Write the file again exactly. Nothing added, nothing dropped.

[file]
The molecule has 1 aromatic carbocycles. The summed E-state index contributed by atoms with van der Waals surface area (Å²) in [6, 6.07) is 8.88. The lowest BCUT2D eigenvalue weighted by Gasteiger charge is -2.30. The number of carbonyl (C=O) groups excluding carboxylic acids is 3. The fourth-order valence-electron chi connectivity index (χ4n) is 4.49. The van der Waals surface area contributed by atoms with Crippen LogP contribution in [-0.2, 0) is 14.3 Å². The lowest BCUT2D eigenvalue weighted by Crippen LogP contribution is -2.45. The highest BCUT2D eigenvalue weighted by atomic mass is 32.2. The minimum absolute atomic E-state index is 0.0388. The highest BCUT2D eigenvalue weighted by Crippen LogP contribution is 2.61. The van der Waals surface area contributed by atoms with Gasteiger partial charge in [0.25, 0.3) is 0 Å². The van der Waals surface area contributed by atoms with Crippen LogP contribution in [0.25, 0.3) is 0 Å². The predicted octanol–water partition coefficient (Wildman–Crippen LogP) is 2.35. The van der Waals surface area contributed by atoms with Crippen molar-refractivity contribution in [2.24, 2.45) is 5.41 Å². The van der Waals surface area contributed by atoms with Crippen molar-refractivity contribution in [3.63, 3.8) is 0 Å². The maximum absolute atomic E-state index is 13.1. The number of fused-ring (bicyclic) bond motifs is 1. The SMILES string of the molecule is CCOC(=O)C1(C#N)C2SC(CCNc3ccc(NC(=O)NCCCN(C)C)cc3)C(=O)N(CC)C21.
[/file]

The molecule has 1 aromatic carbocycles. The summed E-state index contributed by atoms with van der Waals surface area (Å²) in [6, 6.07) is 8.88. The lowest BCUT2D eigenvalue weighted by Gasteiger charge is -2.30. The number of carbonyl (C=O) groups excluding carboxylic acids is 3. The fourth-order valence-electron chi connectivity index (χ4n) is 4.49. The van der Waals surface area contributed by atoms with Crippen LogP contribution in [-0.2, 0) is 14.3 Å². The lowest BCUT2D eigenvalue weighted by Crippen LogP contribution is -2.45. The highest BCUT2D eigenvalue weighted by atomic mass is 32.2. The minimum absolute atomic E-state index is 0.0388. The highest BCUT2D eigenvalue weighted by Crippen LogP contribution is 2.61. The van der Waals surface area contributed by atoms with Gasteiger partial charge in [0.25, 0.3) is 0 Å². The van der Waals surface area contributed by atoms with Crippen LogP contribution in [0.25, 0.3) is 0 Å². The predicted octanol–water partition coefficient (Wildman–Crippen LogP) is 2.35. The van der Waals surface area contributed by atoms with Crippen molar-refractivity contribution in [2.24, 2.45) is 5.41 Å². The van der Waals surface area contributed by atoms with Crippen molar-refractivity contribution in [3.63, 3.8) is 0 Å². The maximum absolute atomic E-state index is 13.1. The number of fused-ring (bicyclic) bond motifs is 1. The SMILES string of the molecule is CCOC(=O)C1(C#N)C2SC(CCNc3ccc(NC(=O)NCCCN(C)C)cc3)C(=O)N(CC)C21.